Creative Loafing’s report on Georgia and the Olmstead ruling

ALYSSA ABKOWITZ at Creative Loafing had an interesting article on the Olmstead ruling.
| Article here |

The Olmstead ruling basically states this:

The Supreme Court stated that unnecessary institutional placement perpetuates unfounded assumptions that people with disabilities are incapable or unworthy of participating in society. Secondly, the justices found, institutional confinement severely curtails opportunities for participation in everyday activities, such as family and social activities, work and educational options, economic independence and cultural enrichment.

To remedy this type of discrimination, the court stated that the ADA requires states to serve individuals with disabilities in community settings rather than in segregated institutions, when this is appropriate and reasonable in light of certain factors.

While rendering unnecessary institutionalization presumptively unlawful, the L.C. decision does afford statesóand other potential defendantsóa defense to L.C. claims. A state is not required to transfer an unnecessarily institutionalized person to the community if doing so would fundamentally alter the state’s program. Whether serving particular individuals in a more integrated setting would require a fundamental alteration depends on:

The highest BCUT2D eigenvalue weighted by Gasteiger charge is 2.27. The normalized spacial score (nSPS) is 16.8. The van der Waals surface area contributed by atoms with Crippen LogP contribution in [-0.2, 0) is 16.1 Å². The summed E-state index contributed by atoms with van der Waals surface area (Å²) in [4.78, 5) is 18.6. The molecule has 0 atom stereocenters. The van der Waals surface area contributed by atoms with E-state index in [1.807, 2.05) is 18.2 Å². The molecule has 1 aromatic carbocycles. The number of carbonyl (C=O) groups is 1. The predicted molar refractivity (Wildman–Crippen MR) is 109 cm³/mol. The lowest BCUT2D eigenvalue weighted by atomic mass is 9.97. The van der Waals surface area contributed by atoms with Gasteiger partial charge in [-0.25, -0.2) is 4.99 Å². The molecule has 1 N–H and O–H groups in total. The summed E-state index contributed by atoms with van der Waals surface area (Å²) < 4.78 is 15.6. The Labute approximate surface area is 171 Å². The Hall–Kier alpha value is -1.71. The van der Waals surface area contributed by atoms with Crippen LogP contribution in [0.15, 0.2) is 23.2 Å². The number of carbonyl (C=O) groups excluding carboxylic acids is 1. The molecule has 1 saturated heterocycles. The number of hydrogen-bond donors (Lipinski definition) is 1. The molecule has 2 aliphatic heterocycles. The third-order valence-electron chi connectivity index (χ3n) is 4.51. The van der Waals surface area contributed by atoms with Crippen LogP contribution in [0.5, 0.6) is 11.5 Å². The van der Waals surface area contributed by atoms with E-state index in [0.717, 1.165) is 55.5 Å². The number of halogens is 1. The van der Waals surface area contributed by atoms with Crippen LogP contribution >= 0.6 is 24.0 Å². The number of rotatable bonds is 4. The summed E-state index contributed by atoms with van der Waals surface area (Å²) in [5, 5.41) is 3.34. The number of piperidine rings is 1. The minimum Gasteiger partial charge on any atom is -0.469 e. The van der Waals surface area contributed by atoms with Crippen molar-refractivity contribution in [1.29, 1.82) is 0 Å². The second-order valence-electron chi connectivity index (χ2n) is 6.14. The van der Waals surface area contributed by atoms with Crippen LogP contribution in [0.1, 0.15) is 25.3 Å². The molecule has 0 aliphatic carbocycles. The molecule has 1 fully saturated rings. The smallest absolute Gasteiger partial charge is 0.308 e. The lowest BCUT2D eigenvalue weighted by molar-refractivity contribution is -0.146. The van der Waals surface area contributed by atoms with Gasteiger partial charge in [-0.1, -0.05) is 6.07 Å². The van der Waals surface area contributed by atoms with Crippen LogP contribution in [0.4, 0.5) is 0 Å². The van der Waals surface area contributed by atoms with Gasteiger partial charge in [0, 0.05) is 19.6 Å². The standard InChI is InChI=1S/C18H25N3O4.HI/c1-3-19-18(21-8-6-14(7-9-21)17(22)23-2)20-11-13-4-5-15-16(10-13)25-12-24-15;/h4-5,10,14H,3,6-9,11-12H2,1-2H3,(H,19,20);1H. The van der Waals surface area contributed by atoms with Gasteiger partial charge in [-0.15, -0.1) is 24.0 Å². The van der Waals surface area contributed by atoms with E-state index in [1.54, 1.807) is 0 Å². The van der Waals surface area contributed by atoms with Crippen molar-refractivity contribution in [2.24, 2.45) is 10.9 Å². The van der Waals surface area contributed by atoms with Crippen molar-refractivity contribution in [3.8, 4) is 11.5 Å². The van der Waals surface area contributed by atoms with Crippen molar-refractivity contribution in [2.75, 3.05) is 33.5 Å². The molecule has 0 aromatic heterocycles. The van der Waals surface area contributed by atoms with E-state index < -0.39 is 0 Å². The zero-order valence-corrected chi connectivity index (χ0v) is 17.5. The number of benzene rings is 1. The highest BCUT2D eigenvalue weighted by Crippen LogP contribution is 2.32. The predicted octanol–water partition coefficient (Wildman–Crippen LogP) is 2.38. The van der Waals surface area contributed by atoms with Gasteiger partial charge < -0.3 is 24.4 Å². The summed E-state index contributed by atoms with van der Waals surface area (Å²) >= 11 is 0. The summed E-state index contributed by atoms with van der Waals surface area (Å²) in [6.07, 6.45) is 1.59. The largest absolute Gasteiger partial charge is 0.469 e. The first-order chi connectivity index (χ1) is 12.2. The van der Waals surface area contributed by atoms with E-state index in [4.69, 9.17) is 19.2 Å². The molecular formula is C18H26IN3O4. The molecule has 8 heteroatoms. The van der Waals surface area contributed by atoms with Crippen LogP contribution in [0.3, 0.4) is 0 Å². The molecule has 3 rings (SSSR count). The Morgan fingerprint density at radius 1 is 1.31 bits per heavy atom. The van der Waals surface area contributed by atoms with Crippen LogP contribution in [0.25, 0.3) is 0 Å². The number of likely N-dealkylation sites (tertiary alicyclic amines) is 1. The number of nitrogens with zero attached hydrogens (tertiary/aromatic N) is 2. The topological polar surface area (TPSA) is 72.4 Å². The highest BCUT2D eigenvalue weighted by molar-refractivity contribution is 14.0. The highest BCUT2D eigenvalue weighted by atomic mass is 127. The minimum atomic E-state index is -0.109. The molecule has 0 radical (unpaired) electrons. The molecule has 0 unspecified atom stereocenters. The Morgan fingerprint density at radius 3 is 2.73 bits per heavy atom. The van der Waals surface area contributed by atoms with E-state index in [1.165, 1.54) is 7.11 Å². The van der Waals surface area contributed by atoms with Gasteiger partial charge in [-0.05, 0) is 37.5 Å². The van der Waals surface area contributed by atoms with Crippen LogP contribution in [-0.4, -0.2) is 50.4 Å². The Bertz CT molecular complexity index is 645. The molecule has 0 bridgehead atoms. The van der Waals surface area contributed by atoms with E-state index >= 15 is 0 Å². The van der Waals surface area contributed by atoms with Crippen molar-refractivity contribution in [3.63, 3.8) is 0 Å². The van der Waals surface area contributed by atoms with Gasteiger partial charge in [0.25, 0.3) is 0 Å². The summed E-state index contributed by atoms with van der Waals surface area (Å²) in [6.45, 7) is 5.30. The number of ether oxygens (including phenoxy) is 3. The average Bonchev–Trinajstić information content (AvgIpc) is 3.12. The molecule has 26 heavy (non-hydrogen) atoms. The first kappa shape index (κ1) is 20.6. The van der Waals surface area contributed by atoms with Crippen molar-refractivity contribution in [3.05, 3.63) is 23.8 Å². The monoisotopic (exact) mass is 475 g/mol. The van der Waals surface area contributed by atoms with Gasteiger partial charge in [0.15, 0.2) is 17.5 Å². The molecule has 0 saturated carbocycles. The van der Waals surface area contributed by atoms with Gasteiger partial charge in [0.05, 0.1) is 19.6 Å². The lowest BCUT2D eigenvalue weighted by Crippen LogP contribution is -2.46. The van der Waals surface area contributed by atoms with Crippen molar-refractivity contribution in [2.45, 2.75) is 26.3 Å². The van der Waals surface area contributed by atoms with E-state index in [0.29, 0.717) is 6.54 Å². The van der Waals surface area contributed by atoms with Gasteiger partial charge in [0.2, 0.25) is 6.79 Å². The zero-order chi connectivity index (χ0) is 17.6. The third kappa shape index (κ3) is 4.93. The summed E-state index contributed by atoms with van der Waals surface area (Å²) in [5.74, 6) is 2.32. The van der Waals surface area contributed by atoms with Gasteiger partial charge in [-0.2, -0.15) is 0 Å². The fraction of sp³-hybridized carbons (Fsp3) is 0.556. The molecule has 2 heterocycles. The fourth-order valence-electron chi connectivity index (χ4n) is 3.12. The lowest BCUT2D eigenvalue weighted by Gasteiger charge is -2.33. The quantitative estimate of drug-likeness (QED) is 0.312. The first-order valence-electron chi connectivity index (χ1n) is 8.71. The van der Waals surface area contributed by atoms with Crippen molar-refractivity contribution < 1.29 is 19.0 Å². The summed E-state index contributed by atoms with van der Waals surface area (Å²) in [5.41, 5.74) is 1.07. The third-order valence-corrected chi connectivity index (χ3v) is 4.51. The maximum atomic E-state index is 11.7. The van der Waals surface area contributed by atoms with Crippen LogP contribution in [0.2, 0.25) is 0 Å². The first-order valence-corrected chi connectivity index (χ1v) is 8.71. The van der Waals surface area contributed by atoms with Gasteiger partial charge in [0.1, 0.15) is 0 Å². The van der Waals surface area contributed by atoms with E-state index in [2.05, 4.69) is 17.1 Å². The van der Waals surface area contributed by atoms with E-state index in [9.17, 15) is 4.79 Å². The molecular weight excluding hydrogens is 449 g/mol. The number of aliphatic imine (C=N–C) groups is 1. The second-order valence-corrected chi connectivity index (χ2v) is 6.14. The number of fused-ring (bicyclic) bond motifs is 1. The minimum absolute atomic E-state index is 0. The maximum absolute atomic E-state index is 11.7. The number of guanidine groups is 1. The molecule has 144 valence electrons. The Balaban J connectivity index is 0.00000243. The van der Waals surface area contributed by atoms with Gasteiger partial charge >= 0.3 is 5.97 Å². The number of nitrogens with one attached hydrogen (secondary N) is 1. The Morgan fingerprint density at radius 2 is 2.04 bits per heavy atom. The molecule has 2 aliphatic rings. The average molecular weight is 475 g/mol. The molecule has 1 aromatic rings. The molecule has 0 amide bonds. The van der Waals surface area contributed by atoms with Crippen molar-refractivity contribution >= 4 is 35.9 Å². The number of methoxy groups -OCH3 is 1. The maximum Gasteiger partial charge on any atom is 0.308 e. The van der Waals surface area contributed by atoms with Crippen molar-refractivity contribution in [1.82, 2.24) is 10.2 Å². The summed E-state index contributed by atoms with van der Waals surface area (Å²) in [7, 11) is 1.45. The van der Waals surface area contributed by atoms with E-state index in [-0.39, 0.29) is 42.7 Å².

(1) the cost of providing community services to the individuals,

(2) the resources available to the state, and

(3) the state’s need both to maintain a range of facilities and to distribute services in an evenhanded way.

| View information source |

I can remember my days in E.M.S. when I would talk and interact with a number of people who were in this situation. They were institutionalized with some type of mental disorder but, were perfectly capable of living on their own with a little help during the day.

Being in E.M.S., you don’t always get a chance to be with your patient for very long but, I remember stories from some who talked about living in what they described as “the wrong place”. Lacking the credentials of a clinical psychologist, I could not always determine the true nature of their situation. However, many did, indeed, strike me as being perfectly fit to take care of themselves and live on their own.

I bring this to light here because I have no doubt this is an ongoing problem for many people living in Atlanta and Georgia and I would hope the State would take another hard look at the issues. Complex issues, I’m sure but, important issues nonetheless. I would hate to think that I would be living any part of my life in “the wrong place” and not be able to experience all that life has to offer.

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